Setting out.

I set out early in the morning for Vancouver. It’s the first day of my 10 day writing retreat. I’ve recently been accepted into a Masters Program in Relational Leading with the Taos Institute and Middlesex University in London. While I’m away I’ll work on the current two modules, continue writing in my book, build and send a couple of newsletters for Sunworks and The Coconut room, and find time to read. It’s a bit of a packed agenda, especially when happy hour in Maui starts at 3 p.m.

To start my retreat well, I meet up with my friend Sam Khany. He’s a brilliant young planner with a keen sense of philosophy and strong passion for expanding knowledge about the relational influence of space and design on community wellness and culture. We first met at the Vancouver Urban Forum, a conference that he helped organize in 2011. It brought together great thinkers to consider better ways that we can design and organize cities in ways that improve human experience and protect the planet and everything that depends on it.

Over fresh oysters and wine our conversation moves quickly from catching up with one another into relational ideas and what he observes as a rise in reflexivity globally due to social media and the ability for people to easily connect.

I’m interested in exploring a book he’s appreciated. Modernity and Self Identity by Anthony Giddens.  Perhaps Amazon can dispatch one of their delivery drones and have it to me in a day or two. Even as I am aware of the increase in dialogue in the world I wonder if the particular way in which we are connecting is actually isolating ourselves in circles of other like minded people, rather that opening us to difference that exists and therefore the possibilities created when we ‘bump’ into new ideas and different ways individuals and communities construct the world.

My particular interest is not in just increasing dialogue, but rather I’m fascinated with the idea of creating openings in the dialogic space to be able to stand back and notice the relational dynamic of the dialogue itself. I use the word dialogue to represent the interactions or signals between various participants. I believe it’s important to recognize we are part of multiple relationships and that they go beyond just our interactions with one another to include our relationship with our habitat, our bodies, the various communities we are part of, our internal conversations, and the natural world.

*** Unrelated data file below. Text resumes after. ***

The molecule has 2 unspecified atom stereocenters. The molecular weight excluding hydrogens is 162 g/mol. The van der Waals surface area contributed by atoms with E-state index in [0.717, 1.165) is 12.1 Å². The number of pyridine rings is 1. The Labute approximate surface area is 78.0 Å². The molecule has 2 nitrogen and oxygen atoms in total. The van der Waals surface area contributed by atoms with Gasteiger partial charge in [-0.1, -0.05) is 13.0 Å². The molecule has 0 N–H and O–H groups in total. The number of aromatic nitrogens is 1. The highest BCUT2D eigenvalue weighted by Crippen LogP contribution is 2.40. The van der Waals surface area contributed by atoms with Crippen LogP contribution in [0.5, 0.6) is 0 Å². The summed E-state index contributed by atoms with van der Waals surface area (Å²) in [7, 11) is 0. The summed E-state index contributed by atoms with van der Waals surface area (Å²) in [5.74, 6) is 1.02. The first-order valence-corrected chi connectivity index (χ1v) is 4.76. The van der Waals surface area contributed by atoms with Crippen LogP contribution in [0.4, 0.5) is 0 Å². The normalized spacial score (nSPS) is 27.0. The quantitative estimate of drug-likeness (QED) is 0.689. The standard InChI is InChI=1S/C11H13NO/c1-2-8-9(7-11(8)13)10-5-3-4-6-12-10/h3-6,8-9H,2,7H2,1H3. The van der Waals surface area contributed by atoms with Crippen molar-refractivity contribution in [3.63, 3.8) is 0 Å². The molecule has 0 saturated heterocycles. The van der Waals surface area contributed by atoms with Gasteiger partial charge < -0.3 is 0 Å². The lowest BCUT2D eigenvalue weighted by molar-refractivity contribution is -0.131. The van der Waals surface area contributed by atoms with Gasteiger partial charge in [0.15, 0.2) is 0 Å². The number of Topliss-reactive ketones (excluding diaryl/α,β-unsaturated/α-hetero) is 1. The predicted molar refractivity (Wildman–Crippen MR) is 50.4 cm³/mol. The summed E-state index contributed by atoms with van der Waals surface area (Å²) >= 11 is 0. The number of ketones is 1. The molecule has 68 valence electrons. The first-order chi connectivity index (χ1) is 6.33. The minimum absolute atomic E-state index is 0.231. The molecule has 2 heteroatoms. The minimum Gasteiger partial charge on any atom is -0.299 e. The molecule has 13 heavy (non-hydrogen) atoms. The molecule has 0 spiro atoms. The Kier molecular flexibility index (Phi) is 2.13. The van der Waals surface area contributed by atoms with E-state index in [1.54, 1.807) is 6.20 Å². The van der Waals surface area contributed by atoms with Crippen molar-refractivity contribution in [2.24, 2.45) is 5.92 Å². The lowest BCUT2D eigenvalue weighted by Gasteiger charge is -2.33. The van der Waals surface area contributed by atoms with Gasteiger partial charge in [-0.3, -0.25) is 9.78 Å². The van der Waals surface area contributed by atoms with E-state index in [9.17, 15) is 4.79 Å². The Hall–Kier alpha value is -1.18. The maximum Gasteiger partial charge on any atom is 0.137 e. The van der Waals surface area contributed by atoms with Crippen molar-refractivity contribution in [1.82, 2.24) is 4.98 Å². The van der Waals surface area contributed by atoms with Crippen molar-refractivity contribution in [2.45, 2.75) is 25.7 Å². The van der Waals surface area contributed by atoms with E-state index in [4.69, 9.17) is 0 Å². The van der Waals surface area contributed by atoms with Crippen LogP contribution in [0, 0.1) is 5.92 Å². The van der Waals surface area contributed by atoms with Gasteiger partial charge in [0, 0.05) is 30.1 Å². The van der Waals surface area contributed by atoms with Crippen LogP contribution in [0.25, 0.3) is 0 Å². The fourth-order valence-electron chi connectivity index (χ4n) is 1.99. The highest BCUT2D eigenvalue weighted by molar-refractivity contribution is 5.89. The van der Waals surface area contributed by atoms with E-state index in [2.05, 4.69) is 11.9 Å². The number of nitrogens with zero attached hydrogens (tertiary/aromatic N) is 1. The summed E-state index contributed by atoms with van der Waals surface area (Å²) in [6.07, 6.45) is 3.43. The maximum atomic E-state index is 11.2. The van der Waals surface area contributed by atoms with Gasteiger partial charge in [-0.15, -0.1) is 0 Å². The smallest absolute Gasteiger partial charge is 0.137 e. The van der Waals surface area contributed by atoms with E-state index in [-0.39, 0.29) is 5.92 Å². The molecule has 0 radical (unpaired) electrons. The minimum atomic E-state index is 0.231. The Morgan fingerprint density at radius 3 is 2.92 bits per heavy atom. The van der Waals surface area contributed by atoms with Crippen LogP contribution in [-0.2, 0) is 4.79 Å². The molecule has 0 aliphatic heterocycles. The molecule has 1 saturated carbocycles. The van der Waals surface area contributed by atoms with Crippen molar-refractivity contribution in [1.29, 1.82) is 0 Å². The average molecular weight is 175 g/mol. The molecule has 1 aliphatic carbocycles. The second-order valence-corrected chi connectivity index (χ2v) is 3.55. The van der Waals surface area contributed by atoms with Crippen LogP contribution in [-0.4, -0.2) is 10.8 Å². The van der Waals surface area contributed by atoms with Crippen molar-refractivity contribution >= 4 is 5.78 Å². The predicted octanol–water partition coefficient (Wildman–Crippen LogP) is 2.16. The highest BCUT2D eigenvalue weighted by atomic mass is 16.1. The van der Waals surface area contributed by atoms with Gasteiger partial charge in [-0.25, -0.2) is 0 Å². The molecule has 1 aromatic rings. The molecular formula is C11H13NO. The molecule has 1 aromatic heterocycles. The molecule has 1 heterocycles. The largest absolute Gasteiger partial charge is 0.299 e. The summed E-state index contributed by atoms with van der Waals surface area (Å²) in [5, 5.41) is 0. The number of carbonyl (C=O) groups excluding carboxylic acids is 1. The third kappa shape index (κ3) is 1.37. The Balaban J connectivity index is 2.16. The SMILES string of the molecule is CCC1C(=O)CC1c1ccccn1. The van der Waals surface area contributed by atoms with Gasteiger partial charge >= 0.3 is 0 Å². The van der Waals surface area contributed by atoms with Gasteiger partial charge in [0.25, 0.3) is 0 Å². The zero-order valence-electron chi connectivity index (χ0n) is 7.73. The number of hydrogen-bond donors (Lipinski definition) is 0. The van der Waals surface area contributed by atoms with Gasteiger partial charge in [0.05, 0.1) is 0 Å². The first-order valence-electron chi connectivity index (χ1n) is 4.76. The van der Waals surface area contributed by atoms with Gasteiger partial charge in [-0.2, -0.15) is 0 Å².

I’m less interested in the content and more interested in the process. To call attention to ways we can gently intervene both individually and as organizations. How can we become more fully aware that every conversation we have changes the world in some way – that we have the choice to shift those conversations and therefore create a better future.

How can we invite highly structured (rigid) organizations to become reflexive in their work?   Maybe it’s highly rigid communities.

I ponder what happens when we have time to ask questions like: What were we doing just then as we talked about what we were talking about? What was it like for you, for us? Why were we talking in that particular way?

To me these are reflexive questions. They call us to look outside of the content and become aware of ourselves both collectively and individually. I propose that reflexive questions help us become aware of the socially constructed ways in which organizations behave, even as they make us aware of the ways we are constructing our world through our own inner dialogue.

Sam and I talked about doing some work together in the future. It will be an absolute delight.

What a great way to begin my retreat and more serious work on my Masters. Deeply intellectual conversation, grounded in practical experience in planning and civic governance. Rodney’s Oyster House get’s bonus points for providing space for us for being always so welcoming and friendly.

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